All this comes at a time of roiling debate over how much control social-media companies ought to wield over content. The boom TikTok has enjoyed shows the rewards of its policy of tight control of content. Its 315 million downloads in the first quarter were the most ever for an app in one quarter, according to research firm Sensor Tower.
Yet as TikTok grows in the West, the app built under a Chinese legal system that involves concessions to censorship faces the risk of alienating users accustomed to free expression. TikTok has eased up somewhat lately not only on political but also on its cultural strictures.
With a new American chief executive, hired from Walt Disney Co. , TikTok is trying to find the right balance between letting users freely address sensitive topics and retaining the upbeat vibe that made it a staple of smartphones. How CEO Kevin Mayer handles the tricky task will bear on the fortunes of a parent company, ByteDance Ltd., that is planning an initial public offering.
Mr. Mayer arrived from an entertainment powerhouse well-versed in dealing with authorities in China. Disney has cleared numerous movies with Chinese censors, who are known for scrutinizing every frame of a film. Under Mr. Mayer’s watch, the streaming service Disney+ avoided shows and movies that skew too mature for the Disney brand.
“I do have a lot of comfort with wholesome or family-friendly companies,” Mr. Mayer said in an interview. Disney and TikTok “do very different things,” he said, “but the family friendliness and the wholesomeness of it I really like. That’s a comfort zone for me for sure.”
ByteDance, which already owned the popular Chinese app Douyin, developed TikTok in 2017 out of a fast-growing Chinese app called Musical.ly, which ByteDance acquired. TikTok is similar to Douyin, which operates only in China.
Disney also considered buying Musical.ly, according to former colleagues of Mr. Mayer, who said he was among the Disney executives who discussed an acquisition before deciding to pass. Disney ultimately concluded the app’s Chinese ownership combined with its appeal among young children made it too risky to pursue, these people said. A Disney spokeswoman declined to comment.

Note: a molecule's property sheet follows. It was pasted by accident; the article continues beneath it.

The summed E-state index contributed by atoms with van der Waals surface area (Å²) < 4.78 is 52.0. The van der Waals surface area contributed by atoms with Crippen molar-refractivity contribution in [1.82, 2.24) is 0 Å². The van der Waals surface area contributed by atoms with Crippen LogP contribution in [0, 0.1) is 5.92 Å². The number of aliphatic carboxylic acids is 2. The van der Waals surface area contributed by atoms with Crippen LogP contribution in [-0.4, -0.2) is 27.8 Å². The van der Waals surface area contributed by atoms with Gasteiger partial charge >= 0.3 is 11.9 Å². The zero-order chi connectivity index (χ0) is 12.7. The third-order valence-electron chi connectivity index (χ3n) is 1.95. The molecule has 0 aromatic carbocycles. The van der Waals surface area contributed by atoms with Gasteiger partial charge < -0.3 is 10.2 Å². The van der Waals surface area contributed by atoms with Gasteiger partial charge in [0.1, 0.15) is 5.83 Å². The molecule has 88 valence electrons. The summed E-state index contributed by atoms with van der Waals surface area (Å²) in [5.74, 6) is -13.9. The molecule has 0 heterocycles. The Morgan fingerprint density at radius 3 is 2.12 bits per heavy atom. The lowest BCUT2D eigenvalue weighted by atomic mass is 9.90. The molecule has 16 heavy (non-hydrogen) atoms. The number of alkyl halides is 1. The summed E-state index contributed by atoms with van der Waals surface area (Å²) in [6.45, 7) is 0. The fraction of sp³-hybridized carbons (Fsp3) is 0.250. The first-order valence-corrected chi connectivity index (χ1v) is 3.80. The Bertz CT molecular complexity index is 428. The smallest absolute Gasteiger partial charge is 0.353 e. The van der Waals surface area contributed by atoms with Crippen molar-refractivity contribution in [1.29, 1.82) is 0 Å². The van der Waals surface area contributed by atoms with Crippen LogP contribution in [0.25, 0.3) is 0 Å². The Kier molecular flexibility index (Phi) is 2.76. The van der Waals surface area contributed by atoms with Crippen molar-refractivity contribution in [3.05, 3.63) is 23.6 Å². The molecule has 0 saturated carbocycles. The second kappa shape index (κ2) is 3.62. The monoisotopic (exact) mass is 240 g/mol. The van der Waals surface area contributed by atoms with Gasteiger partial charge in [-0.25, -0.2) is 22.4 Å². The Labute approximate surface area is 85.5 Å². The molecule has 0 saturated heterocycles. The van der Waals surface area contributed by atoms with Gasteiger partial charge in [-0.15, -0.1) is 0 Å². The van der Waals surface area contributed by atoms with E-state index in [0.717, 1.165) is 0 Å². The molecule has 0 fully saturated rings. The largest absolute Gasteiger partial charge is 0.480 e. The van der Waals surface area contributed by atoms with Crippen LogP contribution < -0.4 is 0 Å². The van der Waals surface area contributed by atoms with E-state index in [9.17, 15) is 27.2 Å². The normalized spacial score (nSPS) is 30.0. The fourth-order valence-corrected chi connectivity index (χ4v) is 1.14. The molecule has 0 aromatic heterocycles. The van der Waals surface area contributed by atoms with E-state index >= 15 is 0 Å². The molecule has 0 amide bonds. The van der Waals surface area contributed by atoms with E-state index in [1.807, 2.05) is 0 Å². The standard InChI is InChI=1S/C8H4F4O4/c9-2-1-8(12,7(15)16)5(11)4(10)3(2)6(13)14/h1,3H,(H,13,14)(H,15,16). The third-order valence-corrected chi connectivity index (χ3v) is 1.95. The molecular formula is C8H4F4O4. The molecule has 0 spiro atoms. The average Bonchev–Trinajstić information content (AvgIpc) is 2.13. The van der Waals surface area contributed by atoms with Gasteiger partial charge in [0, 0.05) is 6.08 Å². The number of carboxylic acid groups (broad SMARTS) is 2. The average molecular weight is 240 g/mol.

From its start, TikTok has used artificial intelligence to detect violations of its rules concerning permissible content. It also hired human moderators to determine which videos broke the rules.
After pro-democracy protests erupted in Hong Kong last year, TikTok asked moderators to remove videos about the protests until mid-2019, according to a person familiar with the matter. Former moderators said they were also asked to take down videos referring to the 1989 Tiananmen Square protest that the Chinese government crushed.
“We do not, and have not, remove videos based on the presence of Hong Kong protest content,” the spokeswoman for TikTok said in a written statement.
When prosecutors in the U.S. last year charged actor Jussie Smollett with filing a false report of being attacked by men yelling “This is MAGA country,” former TikTok moderators said, they were told to watch for hats and shirts with the slogan “Make America Great Again” and take down any video that appeared controversial.
The spokeswoman for TikTok said taking down MAGA content in response to the Jussie Smollett incident was never a policy at the app. Mr. Smollett denied filing a false police report.
Early this year, videos of women working out in sports bras and leggings flashed on the screens of TikTok employees in Los Angeles. The employees knew videos of some of the heavier women violated a TikTok rule against showing more than two inches of cleavage, but let the videos remain in a silent rebellion against rules they believed punished large women and didn’t fit with American culture, according to one employee.
The U.S. content-moderation team was already battling with Beijing executives over how much cleavage should be permitted, members said. The team eventually started having a weekly conference call with the executives to air frustrations with rules that also included no hip thrusting, shaking of the upper torso, tattoos, drugs or cigarettes.
The spokeswoman for TikTok said it constantly evaluates and adjusts its policies if they unfairly disadvantage certain users.
Katie Seccombe said she was banned from TikTok in early May after posting a question-and-answer livestream during which she kissed her girlfriend on the cheek.
“It was just really confusing,” said Ms. Seccombe, a 20-year-old film-production major at Florida Atlantic University. “I would watch other people in bikinis and that was fine, but me doing something cute with my girlfriend would always get taken down.”
In mid-June, her TikTok account started working again. A notification said it had been blocked for “serious pornography.” She said she wasn’t told why it was reinstated.
A TikTok spokesman said videos from gay creators are among the most popular types on the app and are subject to the same policies as others.
Last month, TikTok launched a campaign to celebrate gay pride events. It said it would promote content from LGBT users, along with the hashtag #MyPride.